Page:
my poor hostas!

mommomsgarden(6/Jersey Girl!)June 25, 2013

I have many many many hostas. They are blooming like crazy and look beautiful. I will post more pics ASAP. Anyway this poor guy is suffering and I don't know why! Any ideas? I've never seen this happen to a hosta!!

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Moccasin(z9aMobileAL)

A question:
Is it planted against asphalt paving? I'm craning my neck to put the soil at the bottom of the picture, and it sure looks like the edge of the driveway.

I had one which it took about 1 day for southern blight to kill it. The leaves all wound up flopping like this, and I noticed that small balls almost the color of Osmocote time release fertilizer were located above the crown and lower petioles. That was the blight working. Next day the hosta was dead.

If you've had hot humid days lately with very little air movement, stagnant air, then blight can do its worst to your hosta. I do not see any of the blight from your photo, but please check it out.

    Bookmark   June 25, 2013 at 5:56PM
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ken_adrian Adrian MI cold Z5

hold your phone upright when you take the pic ...

in another post.. her garden is drowning from rain, i believe ...

has it been stifling hot also??

all moc's questions too....

ken

    Bookmark   June 25, 2013 at 6:44PM
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mommomsgarden(6/Jersey Girl!)

No it has not been too hot. I water everyday. This hosta is right next to the driveway and also right next to 2 others that are just fine. These are in the front if my house in the same bed as my japenese maple that is also not happy and has stopped any growth!! What is blight?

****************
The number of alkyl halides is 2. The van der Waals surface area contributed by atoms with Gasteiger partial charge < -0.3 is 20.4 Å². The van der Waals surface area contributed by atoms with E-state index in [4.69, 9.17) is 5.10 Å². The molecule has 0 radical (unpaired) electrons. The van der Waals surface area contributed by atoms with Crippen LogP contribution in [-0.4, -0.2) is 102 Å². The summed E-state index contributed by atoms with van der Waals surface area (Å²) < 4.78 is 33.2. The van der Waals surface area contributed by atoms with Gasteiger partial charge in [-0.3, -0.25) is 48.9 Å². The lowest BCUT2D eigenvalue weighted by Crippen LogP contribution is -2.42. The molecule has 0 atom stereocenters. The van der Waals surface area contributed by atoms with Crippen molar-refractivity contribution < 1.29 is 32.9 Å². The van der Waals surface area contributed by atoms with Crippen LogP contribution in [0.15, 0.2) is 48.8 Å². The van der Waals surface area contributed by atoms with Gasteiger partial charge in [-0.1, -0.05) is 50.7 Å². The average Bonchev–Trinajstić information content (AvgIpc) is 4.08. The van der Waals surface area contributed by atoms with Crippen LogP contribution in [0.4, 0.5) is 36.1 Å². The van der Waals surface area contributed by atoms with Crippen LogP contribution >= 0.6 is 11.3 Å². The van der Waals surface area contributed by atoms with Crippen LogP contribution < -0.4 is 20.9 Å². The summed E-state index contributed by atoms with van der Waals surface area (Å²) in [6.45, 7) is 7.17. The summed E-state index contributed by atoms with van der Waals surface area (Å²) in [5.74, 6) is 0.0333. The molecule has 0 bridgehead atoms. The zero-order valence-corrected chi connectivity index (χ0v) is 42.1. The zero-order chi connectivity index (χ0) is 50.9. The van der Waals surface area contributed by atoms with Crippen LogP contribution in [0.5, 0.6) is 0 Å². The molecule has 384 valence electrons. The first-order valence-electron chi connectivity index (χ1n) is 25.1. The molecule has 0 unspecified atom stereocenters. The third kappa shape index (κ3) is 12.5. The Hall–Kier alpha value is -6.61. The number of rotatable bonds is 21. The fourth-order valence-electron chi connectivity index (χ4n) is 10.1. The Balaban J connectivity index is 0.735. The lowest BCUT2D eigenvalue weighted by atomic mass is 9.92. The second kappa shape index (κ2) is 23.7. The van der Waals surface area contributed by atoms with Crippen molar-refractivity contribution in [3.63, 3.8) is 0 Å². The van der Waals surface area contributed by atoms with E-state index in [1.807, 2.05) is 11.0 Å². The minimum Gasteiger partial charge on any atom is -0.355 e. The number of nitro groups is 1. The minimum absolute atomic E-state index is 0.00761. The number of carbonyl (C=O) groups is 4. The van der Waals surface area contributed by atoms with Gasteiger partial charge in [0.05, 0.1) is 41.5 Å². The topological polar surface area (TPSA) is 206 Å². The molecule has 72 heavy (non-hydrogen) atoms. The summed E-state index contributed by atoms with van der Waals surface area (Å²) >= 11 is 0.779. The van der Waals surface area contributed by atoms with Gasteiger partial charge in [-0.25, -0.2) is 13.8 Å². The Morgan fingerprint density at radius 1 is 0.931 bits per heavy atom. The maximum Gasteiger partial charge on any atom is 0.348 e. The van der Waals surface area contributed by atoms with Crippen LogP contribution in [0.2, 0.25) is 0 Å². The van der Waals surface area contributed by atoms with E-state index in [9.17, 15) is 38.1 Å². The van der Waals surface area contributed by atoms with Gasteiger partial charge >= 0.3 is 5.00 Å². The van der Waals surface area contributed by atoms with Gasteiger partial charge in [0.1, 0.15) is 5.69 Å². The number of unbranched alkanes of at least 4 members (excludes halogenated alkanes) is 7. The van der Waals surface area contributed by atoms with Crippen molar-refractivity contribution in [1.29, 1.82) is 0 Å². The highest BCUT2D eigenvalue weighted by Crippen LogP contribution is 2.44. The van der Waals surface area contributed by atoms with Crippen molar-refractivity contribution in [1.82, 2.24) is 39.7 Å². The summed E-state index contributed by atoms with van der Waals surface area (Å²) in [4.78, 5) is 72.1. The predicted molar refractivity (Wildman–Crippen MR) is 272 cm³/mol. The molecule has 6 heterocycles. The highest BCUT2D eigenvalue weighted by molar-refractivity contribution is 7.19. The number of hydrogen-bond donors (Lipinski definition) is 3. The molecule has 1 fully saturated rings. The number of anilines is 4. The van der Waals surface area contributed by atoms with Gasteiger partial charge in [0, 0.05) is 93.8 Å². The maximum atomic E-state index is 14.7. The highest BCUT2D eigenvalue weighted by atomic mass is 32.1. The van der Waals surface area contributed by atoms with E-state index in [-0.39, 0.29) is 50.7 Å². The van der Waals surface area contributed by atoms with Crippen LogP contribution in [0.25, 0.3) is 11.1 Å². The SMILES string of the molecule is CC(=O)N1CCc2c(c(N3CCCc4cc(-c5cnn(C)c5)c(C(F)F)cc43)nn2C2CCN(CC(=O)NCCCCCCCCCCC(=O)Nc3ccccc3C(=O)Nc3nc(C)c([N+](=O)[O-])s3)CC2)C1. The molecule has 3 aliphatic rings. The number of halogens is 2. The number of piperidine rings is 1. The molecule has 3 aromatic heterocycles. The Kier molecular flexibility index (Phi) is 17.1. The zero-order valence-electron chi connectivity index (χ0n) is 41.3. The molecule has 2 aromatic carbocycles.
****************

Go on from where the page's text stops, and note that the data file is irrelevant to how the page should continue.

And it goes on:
Bookmark   June 25, 2013 at 8:47PM
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Moccasin(z9aMobileAL)

I'm going to quote this, and give a reference to an article from Auburn U. about fungicides to control or eradicate it.

Quote:
Typical symptoms of southern blight, which is caused by the soil-borne fungus Sclerotium rolfsii, include sudden wilting or flagging on one or more shoots, then a dieback of the damaged shoots, and finally plant death. Usually, the superficial, white, fan-like fungal growth mat of the causal fungus can be found on the soil surface around the base and/or lower stem of the wilted plant as well as on fallen leaves and other organic debris. Clusters of brown, round sclerotia, which are about the size of mustard seeds, are often scattered on the surface of the soil or potting medium as well as on the lower stem or collar of the dying plant. Disease development in both the nursery and landscape can occur from June through September after several days of hot, wet weather.

Here is a link that might be useful: Blight battlers

    Bookmark   June 25, 2013 at 10:16PM
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mommomsgarden(6/Jersey Girl!)

Wow thank you for the info. Great stuff!! What should I do with this specific Hosta?

    Bookmark   June 26, 2013 at 1:00PM
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samnsarah